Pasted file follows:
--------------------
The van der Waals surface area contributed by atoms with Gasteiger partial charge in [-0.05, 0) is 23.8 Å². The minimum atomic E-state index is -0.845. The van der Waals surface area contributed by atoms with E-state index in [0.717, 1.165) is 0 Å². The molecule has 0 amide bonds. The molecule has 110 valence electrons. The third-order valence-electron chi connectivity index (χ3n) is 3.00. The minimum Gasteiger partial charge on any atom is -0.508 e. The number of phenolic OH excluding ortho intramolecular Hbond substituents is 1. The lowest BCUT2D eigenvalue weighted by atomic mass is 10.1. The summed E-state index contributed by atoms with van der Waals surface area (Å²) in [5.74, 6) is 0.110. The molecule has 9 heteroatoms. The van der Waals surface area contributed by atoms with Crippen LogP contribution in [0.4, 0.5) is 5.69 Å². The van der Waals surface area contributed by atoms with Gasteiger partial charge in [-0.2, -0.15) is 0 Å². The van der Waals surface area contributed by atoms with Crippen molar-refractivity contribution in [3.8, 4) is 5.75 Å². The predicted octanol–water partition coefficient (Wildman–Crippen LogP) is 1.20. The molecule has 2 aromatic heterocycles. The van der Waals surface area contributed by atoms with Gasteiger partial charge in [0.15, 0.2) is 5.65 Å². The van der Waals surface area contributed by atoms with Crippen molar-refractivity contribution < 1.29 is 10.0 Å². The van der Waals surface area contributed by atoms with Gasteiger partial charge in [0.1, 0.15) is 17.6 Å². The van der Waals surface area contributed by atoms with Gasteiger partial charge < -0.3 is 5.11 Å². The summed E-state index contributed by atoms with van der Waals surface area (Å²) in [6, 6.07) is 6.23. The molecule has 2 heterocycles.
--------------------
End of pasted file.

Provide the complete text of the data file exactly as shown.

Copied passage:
The van der Waals surface area contributed by atoms with Gasteiger partial charge in [-0.05, 0) is 23.8 Å². The minimum atomic E-state index is -0.845. The van der Waals surface area contributed by atoms with E-state index in [0.717, 1.165) is 0 Å². The molecule has 0 amide bonds. The molecule has 110 valence electrons. The third-order valence-electron chi connectivity index (χ3n) is 3.00. The minimum Gasteiger partial charge on any atom is -0.508 e. The number of phenolic OH excluding ortho intramolecular Hbond substituents is 1. The lowest BCUT2D eigenvalue weighted by atomic mass is 10.1. The summed E-state index contributed by atoms with van der Waals surface area (Å²) in [5.74, 6) is 0.110. The molecule has 9 heteroatoms. The van der Waals surface area contributed by atoms with Crippen LogP contribution in [0.4, 0.5) is 5.69 Å². The van der Waals surface area contributed by atoms with Gasteiger partial charge in [-0.2, -0.15) is 0 Å². The van der Waals surface area contributed by atoms with Crippen molar-refractivity contribution in [3.8, 4) is 5.75 Å². The predicted octanol–water partition coefficient (Wildman–Crippen LogP) is 1.20. The molecule has 2 aromatic heterocycles. The van der Waals surface area contributed by atoms with Gasteiger partial charge in [0.15, 0.2) is 5.65 Å². The van der Waals surface area contributed by atoms with Crippen molar-refractivity contribution < 1.29 is 10.0 Å². The van der Waals surface area contributed by atoms with Gasteiger partial charge in [0.1, 0.15) is 17.6 Å². The van der Waals surface area contributed by atoms with Gasteiger partial charge < -0.3 is 5.11 Å². The summed E-state index contributed by atoms with van der Waals surface area (Å²) in [6, 6.07) is 6.23. The molecule has 2 heterocycles.